Comment by moushumi kundu on May 14, 2010 at 12:50pm
Hi Gaston. As Rafique said I would like to anwer your question with my limited experince on SALT. In the first community they have a small catering business, in which a few members of the community work togetther and that is one of their strengths. Also, at the time of need they come together to fight the hardship togetther both by providing emotional support and also by helping each other by giving money if there a finacial need. For example, when they tranport a pregnant women for delivey to the hospital they pool their resources both in kind and cash. Another strength is that they trust one another so that if one member of the 250 odd strong community go back to Nepal some of them send their savings through these travellers.

Under Rafique's guidance to work as a team is the most convinient thing either with or without SALT:-). Jokes apart, our team is gelling together as a SALTy one.
Comment by Dr. E. Mohamed Rafique on May 14, 2010 at 12:26pm
Dear Laurence,

Gaston's question is being answered by Moushmi.

As how the SALT and CLC process helps us in CARE to achieve both CARE's and the Community objectives can be seen from what we are planning. For this we have to go back a little to our basics in CLC. Remember the first slide of our CLC Process Powerpoint which only says:
ownership + strengths = community's response

So, the CARE approach say for setting up a Drop-in-Centre would be:
Sit down with the community and follow up on how the Community would like to go ahead after they form an association which is of, by and for Nepalis. Subsequently, the community members will at some point in the discussion state they want a place to meet, if they have not already said so. Then we ask them to choose that place. Also, we will ask them to draw a list of what all is required to establish a DIC and what all is required to run a DIC. We can help them in this list, keeping well in mind what the EMPHASIS project of CARE can offer, and what the EMPHASIS program cannot.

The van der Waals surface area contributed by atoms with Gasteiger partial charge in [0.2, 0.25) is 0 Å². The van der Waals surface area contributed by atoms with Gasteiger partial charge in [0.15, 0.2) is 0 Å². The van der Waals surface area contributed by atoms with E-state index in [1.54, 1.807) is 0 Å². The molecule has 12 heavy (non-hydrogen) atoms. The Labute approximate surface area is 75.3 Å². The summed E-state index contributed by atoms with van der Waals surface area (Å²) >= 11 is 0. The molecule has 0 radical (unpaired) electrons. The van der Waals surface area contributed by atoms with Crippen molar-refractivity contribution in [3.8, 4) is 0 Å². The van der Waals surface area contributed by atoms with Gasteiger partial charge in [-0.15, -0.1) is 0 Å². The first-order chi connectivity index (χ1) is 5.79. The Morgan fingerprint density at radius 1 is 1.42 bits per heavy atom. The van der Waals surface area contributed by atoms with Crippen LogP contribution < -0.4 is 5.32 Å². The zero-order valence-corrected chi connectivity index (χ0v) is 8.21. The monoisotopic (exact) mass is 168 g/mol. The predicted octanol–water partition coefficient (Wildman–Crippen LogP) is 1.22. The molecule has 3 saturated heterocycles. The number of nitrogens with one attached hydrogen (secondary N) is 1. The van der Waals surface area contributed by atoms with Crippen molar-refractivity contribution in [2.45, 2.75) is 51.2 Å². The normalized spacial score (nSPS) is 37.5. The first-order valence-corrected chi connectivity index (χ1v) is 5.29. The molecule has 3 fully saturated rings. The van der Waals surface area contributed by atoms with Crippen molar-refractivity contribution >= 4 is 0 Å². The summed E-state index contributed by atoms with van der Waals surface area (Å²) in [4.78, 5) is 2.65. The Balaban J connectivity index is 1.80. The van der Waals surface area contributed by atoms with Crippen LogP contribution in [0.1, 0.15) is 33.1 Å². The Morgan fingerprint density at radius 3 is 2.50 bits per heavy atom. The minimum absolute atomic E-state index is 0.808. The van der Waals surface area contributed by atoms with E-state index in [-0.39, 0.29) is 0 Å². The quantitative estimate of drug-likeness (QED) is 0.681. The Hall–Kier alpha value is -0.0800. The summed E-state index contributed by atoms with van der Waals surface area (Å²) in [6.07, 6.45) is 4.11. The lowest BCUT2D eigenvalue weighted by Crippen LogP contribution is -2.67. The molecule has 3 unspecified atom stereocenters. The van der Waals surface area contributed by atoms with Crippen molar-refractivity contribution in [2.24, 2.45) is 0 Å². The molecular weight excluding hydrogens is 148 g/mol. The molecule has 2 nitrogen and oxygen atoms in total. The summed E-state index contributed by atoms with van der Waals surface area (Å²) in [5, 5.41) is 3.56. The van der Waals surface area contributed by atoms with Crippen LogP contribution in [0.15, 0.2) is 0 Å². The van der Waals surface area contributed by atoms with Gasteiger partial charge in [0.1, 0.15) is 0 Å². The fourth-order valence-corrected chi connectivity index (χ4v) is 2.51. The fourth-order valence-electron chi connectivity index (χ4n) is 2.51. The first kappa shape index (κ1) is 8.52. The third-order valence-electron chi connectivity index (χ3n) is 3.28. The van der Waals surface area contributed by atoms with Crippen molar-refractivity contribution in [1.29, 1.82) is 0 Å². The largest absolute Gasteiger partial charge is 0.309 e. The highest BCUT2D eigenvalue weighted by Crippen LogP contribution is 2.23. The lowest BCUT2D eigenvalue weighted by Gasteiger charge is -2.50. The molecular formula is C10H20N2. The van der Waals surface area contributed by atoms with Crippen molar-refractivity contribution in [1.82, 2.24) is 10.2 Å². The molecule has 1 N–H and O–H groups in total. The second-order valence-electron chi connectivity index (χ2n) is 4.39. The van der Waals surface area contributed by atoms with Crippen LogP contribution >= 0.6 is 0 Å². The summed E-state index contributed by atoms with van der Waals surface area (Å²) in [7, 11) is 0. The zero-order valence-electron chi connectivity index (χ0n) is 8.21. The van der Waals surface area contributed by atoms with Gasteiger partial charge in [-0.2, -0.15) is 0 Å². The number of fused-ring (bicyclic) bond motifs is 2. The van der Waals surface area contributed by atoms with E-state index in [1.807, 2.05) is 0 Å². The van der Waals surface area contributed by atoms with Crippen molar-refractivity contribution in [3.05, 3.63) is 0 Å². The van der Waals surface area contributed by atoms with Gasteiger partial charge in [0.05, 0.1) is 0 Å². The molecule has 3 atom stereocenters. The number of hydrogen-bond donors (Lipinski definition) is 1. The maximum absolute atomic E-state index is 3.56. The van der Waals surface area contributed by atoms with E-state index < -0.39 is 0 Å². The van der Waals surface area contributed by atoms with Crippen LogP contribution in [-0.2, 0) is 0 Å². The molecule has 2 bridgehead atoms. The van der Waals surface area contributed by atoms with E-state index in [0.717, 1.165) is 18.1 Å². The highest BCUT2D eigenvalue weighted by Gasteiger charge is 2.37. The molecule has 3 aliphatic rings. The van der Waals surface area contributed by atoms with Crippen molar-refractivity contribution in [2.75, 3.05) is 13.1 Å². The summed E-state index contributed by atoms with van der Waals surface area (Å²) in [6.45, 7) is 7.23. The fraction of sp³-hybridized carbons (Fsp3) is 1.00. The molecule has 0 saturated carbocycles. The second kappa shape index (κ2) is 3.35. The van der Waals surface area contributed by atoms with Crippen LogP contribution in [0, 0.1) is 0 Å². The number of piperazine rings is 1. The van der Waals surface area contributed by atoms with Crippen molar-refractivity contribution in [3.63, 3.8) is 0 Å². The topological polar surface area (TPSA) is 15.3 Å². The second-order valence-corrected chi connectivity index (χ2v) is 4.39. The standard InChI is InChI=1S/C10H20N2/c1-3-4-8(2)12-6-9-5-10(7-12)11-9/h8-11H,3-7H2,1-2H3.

We then ask the community what all strengths they have, from which they can provide to the DIC. Some Communities I know have established and run DIC wholly by themselves. If our Community cannot do all, they will be able to share mostly in kind some of the activities and establishment costs. What is available and what is missing can be put up in a Community Life Competence table like this :

I hope this helps, as Finance department of CARE, and everyone will also have a clear idea of how the budget of the BIG Lottery Fund is being utlized and for what, as well as how much and for what is the Community's contribution.

I am sure, it has worked elsewhere, and so most probably will work in CARE too,
Comment by Laurence Gilliot on May 14, 2010 at 10:23am
Hi Rafique,

I was about to ask the same question as Gaston, he was faster :-)

One other question. You write SALT can be used to achieve CARE's + Community's objectives, dreams and so on.... The Community Life Competence Process is about accompanying communities so that they can achieve their objectives, their dreams. How do you find the balance between the organizations objectives (Care) and the communities objectives?


Comment by Gaston on May 14, 2010 at 8:02am
Thanks Rafique for sharing. I was wondering for you and your team: What strengths did you observe in those two communities? And how did you work as a SALT team together? Was it difficult?